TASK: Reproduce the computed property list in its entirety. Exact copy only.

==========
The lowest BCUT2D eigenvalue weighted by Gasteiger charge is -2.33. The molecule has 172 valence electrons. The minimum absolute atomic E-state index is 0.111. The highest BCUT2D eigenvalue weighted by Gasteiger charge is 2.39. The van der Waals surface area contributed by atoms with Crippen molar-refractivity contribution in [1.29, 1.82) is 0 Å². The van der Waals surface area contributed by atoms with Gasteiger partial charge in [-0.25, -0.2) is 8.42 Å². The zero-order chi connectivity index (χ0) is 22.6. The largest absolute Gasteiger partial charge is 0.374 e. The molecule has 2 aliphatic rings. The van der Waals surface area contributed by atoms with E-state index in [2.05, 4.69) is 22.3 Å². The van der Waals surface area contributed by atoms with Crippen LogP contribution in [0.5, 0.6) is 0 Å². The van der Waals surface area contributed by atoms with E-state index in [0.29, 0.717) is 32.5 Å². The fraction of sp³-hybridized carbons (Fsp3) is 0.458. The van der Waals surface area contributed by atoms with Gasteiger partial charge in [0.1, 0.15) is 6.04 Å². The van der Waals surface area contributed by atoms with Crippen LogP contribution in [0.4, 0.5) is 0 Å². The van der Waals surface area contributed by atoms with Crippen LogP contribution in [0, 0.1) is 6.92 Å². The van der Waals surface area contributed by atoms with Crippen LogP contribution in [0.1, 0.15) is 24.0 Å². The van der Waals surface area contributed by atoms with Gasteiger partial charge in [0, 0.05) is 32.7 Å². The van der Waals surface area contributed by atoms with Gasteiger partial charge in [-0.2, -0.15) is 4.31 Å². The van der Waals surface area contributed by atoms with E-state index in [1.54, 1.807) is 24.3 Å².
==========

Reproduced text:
The lowest BCUT2D eigenvalue weighted by Gasteiger charge is -2.33. The molecule has 172 valence electrons. The minimum absolute atomic E-state index is 0.111. The highest BCUT2D eigenvalue weighted by Gasteiger charge is 2.39. The van der Waals surface area contributed by atoms with Crippen molar-refractivity contribution in [1.29, 1.82) is 0 Å². The van der Waals surface area contributed by atoms with Gasteiger partial charge in [-0.25, -0.2) is 8.42 Å². The zero-order chi connectivity index (χ0) is 22.6. The largest absolute Gasteiger partial charge is 0.374 e. The molecule has 2 aliphatic rings. The van der Waals surface area contributed by atoms with E-state index in [2.05, 4.69) is 22.3 Å². The van der Waals surface area contributed by atoms with Crippen LogP contribution in [0.5, 0.6) is 0 Å². The van der Waals surface area contributed by atoms with E-state index in [0.29, 0.717) is 32.5 Å². The fraction of sp³-hybridized carbons (Fsp3) is 0.458. The van der Waals surface area contributed by atoms with Gasteiger partial charge in [0.1, 0.15) is 6.04 Å². The van der Waals surface area contributed by atoms with Crippen LogP contribution in [0.4, 0.5) is 0 Å². The van der Waals surface area contributed by atoms with Crippen LogP contribution in [0, 0.1) is 6.92 Å². The van der Waals surface area contributed by atoms with Crippen LogP contribution in [0.1, 0.15) is 24.0 Å². The van der Waals surface area contributed by atoms with Gasteiger partial charge in [0, 0.05) is 32.7 Å². The van der Waals surface area contributed by atoms with Gasteiger partial charge in [-0.2, -0.15) is 4.31 Å². The van der Waals surface area contributed by atoms with E-state index in [1.54, 1.807) is 24.3 Å².